If you have water supply problems and no water department, who do you call?

If you do not know your destination then it does not matter how you get there.

“Would you tell me please which way I should go from here?” asked Alice. “That depends a great deal on where you want to get to,” said the Cat. “I don’t much care,” said Alice. “Then it doesn’t matter which way you go,” said the Cat. “So long as I get somewhere,” Alice added as an explanation. “Oh you are sure to do that,” said the Cat,  “as long as you walk long enough.”

This quintessential Lewis Carol excerpt is often paraphrased to

If you do not know your destination then it does not matter how you get there.

A good example is the well-intended objective of providing fresh water to communities in Malawi by drilling and equipping water wells; laudable certainly, but limited in scope and outcomes. A water well alone does not a water department make. For sure a source is vital. However by itself a source does not mean reliable potable water delivery. Much more is needed to construct a sustainable supply including well locations, repair, planned maintenance, spare parts, transportation and trained personnel.

Now we have a job for a systems designer and builder. Wonder of wonders, on the job was a Canadian organization, Engineers Without Borders. This group of human development pioneers identified a major deficiency: not establishing the destination first and then starting the journey.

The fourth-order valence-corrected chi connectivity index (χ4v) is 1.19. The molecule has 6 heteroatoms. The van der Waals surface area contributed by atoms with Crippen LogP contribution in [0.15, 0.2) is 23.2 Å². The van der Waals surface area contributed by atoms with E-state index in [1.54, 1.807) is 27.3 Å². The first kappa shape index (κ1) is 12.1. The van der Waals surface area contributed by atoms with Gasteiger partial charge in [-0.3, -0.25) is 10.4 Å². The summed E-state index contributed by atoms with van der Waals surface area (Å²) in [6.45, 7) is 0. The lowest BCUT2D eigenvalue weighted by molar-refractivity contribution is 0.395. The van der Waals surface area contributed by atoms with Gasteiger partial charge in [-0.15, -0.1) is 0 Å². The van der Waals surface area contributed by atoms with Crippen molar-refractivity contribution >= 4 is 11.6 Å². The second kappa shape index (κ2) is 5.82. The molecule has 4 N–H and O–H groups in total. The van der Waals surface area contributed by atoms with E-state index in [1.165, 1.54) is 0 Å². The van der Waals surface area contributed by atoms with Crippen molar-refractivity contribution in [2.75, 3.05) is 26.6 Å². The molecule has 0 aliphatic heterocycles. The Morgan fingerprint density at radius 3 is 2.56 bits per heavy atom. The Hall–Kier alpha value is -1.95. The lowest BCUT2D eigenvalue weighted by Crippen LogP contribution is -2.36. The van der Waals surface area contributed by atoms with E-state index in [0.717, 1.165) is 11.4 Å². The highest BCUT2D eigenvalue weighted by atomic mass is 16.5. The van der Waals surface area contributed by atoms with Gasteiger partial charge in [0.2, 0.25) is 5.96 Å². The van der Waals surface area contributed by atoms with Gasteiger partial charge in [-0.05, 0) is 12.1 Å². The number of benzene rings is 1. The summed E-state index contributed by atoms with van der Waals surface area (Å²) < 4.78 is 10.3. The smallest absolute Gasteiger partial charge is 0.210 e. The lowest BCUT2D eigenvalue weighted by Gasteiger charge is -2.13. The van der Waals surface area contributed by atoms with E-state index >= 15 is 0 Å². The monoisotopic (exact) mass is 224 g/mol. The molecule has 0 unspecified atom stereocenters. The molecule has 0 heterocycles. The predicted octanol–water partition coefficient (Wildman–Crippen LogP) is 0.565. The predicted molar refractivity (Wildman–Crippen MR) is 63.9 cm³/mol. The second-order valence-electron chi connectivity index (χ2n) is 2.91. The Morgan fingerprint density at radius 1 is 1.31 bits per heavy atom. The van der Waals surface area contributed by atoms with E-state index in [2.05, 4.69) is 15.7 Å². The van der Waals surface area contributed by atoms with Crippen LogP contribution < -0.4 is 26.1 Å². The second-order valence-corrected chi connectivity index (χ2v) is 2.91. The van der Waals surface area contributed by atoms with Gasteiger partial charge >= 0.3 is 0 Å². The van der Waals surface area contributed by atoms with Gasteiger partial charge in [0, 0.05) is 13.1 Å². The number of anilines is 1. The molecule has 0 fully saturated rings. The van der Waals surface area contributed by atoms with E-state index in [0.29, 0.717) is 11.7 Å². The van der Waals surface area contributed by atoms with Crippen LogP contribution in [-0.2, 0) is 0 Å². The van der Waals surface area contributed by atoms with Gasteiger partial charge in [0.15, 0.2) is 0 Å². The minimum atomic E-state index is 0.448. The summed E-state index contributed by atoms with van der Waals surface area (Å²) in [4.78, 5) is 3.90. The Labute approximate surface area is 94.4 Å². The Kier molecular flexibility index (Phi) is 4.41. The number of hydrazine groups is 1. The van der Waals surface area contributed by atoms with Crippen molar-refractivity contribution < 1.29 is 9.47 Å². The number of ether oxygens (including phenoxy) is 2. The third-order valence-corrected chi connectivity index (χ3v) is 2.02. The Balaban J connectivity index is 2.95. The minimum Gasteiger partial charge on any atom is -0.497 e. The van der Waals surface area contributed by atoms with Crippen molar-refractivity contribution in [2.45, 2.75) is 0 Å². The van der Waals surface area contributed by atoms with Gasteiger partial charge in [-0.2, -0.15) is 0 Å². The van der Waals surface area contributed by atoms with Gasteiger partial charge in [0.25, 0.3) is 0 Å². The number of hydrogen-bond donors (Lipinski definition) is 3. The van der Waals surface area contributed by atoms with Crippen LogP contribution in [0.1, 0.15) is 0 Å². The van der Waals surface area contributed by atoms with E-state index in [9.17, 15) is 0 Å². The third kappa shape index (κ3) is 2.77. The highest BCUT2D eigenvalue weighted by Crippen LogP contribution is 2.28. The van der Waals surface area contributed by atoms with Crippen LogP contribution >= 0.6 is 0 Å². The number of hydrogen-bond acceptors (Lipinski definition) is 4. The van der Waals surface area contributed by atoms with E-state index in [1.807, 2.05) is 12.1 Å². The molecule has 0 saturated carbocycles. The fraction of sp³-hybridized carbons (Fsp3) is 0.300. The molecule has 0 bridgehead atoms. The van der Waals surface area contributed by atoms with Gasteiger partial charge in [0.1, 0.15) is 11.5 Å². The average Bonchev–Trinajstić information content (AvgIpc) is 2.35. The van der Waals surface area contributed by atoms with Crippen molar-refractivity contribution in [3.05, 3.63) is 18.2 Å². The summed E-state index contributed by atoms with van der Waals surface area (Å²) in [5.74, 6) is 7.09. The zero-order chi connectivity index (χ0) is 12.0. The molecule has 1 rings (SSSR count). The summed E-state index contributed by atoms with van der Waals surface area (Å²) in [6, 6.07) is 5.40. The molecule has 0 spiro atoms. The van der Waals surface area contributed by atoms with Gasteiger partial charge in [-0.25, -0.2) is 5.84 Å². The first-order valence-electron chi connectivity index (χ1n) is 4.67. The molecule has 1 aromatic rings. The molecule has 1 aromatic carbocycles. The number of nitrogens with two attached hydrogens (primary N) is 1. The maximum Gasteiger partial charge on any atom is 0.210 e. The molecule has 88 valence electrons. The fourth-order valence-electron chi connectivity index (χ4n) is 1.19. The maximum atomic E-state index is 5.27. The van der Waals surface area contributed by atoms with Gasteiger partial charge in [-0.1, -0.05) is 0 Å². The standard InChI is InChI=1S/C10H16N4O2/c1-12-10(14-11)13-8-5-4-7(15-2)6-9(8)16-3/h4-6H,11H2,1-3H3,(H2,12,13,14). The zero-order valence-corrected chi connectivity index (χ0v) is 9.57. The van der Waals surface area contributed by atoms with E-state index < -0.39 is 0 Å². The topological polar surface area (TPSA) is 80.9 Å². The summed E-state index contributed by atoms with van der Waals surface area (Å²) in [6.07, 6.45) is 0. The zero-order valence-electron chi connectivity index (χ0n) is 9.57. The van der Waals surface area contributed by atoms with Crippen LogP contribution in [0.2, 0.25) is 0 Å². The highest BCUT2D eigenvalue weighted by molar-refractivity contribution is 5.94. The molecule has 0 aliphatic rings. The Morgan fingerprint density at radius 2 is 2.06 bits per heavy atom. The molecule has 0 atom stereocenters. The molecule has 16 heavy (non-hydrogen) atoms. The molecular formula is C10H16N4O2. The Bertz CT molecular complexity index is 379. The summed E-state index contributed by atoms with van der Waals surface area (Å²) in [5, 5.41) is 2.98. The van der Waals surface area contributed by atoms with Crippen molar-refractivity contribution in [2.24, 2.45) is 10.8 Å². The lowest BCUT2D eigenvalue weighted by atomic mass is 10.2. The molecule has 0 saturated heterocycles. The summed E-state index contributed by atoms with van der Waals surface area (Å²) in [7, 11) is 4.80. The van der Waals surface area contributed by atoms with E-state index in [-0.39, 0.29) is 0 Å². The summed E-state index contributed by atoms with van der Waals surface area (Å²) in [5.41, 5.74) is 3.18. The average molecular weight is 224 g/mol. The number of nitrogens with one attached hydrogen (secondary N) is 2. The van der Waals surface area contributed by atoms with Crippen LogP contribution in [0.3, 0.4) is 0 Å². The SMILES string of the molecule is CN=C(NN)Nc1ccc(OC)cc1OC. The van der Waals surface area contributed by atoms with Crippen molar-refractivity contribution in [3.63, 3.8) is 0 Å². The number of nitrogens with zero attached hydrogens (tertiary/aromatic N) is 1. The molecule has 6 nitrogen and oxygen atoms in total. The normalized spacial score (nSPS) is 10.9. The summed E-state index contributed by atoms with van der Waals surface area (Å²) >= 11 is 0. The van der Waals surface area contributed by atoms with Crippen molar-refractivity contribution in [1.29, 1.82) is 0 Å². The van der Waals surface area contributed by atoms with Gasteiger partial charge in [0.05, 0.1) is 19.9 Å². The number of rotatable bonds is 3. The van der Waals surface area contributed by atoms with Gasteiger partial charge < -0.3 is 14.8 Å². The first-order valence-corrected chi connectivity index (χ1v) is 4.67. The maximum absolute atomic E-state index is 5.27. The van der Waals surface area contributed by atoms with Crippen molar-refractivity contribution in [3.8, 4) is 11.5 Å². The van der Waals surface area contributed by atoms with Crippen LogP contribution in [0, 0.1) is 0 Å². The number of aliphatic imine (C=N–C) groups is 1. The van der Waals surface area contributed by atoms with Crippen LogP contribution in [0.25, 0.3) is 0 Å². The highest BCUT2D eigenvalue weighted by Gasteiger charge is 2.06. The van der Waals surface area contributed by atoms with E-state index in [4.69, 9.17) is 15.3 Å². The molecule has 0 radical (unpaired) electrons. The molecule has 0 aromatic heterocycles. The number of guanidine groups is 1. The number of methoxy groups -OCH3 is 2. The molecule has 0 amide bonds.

The water department destination defines the outcome; building the components are the tasks. Technology stepped in by providing terrestrial location methods.  Now existing wells can be located and new ones positioned. Following close behind is monitoring the life cycle of hand pumps, wells and boreholes, training community members, provision of spare parts and building partnerships. Two water organizations have invested to scale up the program. Upon completion, EWB will have mapped over a third of all water points in Malawi.

The Malawian Water Department, Alice and EWB now have the potential for a mutual outcome. If Alice asks where to drill a water well, the Cat may well answer, “That depends a great deal on what she wants to achieve”; if she asks the Cat how to create a sustainable water supply, the Cat may well answer, “Build all the elements that constitute a water department.”

Ask Engineers Without Borders and their Malawian partners to give you a hand.

Don Thurston is a former chair of EWB’s board of directors.

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